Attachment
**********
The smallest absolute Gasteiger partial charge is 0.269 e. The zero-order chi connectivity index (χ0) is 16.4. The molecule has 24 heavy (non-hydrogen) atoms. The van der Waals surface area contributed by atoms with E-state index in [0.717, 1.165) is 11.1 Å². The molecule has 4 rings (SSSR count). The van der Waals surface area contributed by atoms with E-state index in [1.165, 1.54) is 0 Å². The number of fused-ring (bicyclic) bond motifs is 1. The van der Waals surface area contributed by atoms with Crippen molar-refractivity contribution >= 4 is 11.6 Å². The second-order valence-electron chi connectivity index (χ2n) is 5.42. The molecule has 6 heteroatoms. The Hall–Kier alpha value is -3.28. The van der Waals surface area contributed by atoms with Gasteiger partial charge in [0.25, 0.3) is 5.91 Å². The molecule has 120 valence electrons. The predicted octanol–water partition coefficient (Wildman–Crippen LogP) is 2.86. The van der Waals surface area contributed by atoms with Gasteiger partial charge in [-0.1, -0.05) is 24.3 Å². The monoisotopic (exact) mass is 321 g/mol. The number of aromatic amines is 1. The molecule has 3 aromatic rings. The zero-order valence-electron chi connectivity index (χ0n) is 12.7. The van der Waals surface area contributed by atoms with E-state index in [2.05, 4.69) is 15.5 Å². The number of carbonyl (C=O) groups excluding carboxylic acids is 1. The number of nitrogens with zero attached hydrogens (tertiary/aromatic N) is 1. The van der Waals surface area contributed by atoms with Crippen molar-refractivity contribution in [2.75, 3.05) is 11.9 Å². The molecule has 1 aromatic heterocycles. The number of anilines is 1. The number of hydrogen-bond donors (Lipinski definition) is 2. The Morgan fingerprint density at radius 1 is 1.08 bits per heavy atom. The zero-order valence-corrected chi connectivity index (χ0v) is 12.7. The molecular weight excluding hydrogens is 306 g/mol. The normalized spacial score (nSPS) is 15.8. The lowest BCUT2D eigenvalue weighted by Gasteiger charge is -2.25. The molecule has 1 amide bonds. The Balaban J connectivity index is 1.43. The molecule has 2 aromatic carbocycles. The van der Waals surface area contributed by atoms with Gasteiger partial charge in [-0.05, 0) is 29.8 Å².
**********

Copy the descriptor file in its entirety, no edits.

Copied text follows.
The smallest absolute Gasteiger partial charge is 0.269 e. The zero-order chi connectivity index (χ0) is 16.4. The molecule has 24 heavy (non-hydrogen) atoms. The van der Waals surface area contributed by atoms with E-state index in [0.717, 1.165) is 11.1 Å². The molecule has 4 rings (SSSR count). The van der Waals surface area contributed by atoms with E-state index in [1.165, 1.54) is 0 Å². The number of fused-ring (bicyclic) bond motifs is 1. The van der Waals surface area contributed by atoms with Crippen molar-refractivity contribution >= 4 is 11.6 Å². The second-order valence-electron chi connectivity index (χ2n) is 5.42. The molecule has 6 heteroatoms. The Hall–Kier alpha value is -3.28. The van der Waals surface area contributed by atoms with Gasteiger partial charge in [0.25, 0.3) is 5.91 Å². The molecule has 120 valence electrons. The predicted octanol–water partition coefficient (Wildman–Crippen LogP) is 2.86. The van der Waals surface area contributed by atoms with Gasteiger partial charge in [-0.1, -0.05) is 24.3 Å². The monoisotopic (exact) mass is 321 g/mol. The number of aromatic amines is 1. The molecule has 3 aromatic rings. The zero-order valence-electron chi connectivity index (χ0n) is 12.7. The van der Waals surface area contributed by atoms with E-state index in [2.05, 4.69) is 15.5 Å². The number of carbonyl (C=O) groups excluding carboxylic acids is 1. The number of nitrogens with zero attached hydrogens (tertiary/aromatic N) is 1. The van der Waals surface area contributed by atoms with Crippen molar-refractivity contribution in [2.75, 3.05) is 11.9 Å². The molecule has 1 aromatic heterocycles. The number of anilines is 1. The number of hydrogen-bond donors (Lipinski definition) is 2. The Morgan fingerprint density at radius 1 is 1.08 bits per heavy atom. The zero-order valence-corrected chi connectivity index (χ0v) is 12.7. The molecular weight excluding hydrogens is 306 g/mol. The normalized spacial score (nSPS) is 15.8. The lowest BCUT2D eigenvalue weighted by Gasteiger charge is -2.25. The molecule has 1 amide bonds. The Balaban J connectivity index is 1.43. The molecule has 2 aromatic carbocycles. The van der Waals surface area contributed by atoms with Gasteiger partial charge in [-0.05, 0) is 29.8 Å².